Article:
Proximal tubule (PT) dysfunction, including tubular proteinuria, is a significant complication in young sickle cell disease (SCD) that can eventually lead to chronic kidney disease. Hemoglobin (Hb) dimers released from red blood cells upon hemolysis are filtered into the kidney and internalized by megalin/cubilin receptors into PT cells. The PT is especially sensitive to heme toxicity, and tubular dysfunction in SCD is thought to result from prolonged exposure to filtered Hb. Here we show that concentrations of Hb predicted to enter the tubule lumen during hemolytic crisis competitively inhibit the uptake of another megalin/cubilin ligand (albumin) by proximal tubule (PT) cells. These effects were independent of heme reduction state. The Glu7Val mutant of Hb that causes SCD was equally effective at inhibiting albumin uptake compared with wild type Hb. Addition of the Hb scavenger haptoglobin (Hpt) restored albumin uptake in the presence of Hb, suggesting that Hpt binding to the Hb αβ dimer-dimer interface interferes with Hb binding to megalin/cubilin. BLAST searches and structural modeling analyses revealed regions of similarity between Hb and albumin that map to this region and may represent sites of Hb interaction with megalin/cubilin. Our studies suggest that impaired endocytosis of megalin/cubilin ligands, rather than heme toxicity, may be the cause of tubular proteinuria in SCD patients. Additionally, loss of these filtered proteins into the urine may contribute to the extra-renal pathogenesis of SCD.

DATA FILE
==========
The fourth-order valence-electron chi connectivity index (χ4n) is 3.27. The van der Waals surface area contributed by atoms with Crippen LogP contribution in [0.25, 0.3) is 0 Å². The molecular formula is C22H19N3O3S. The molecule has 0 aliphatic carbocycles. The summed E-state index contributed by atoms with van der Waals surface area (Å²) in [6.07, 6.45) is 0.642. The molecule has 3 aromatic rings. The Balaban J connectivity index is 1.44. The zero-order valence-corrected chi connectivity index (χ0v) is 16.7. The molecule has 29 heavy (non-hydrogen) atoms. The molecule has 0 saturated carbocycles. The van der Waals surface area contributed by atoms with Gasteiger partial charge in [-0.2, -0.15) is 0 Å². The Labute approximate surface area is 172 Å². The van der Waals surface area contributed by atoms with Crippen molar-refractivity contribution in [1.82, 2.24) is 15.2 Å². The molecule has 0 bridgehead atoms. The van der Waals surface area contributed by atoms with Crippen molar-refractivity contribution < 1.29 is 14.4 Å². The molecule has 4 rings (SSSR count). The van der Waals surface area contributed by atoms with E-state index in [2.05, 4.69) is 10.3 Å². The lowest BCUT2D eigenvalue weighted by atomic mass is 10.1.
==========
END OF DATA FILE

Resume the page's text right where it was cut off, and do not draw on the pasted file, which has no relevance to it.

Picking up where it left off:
- proximal tubule
- sickle cell disease
- vitamin D
- Copyright © 2017, American Journal of Physiology-Cell Physiology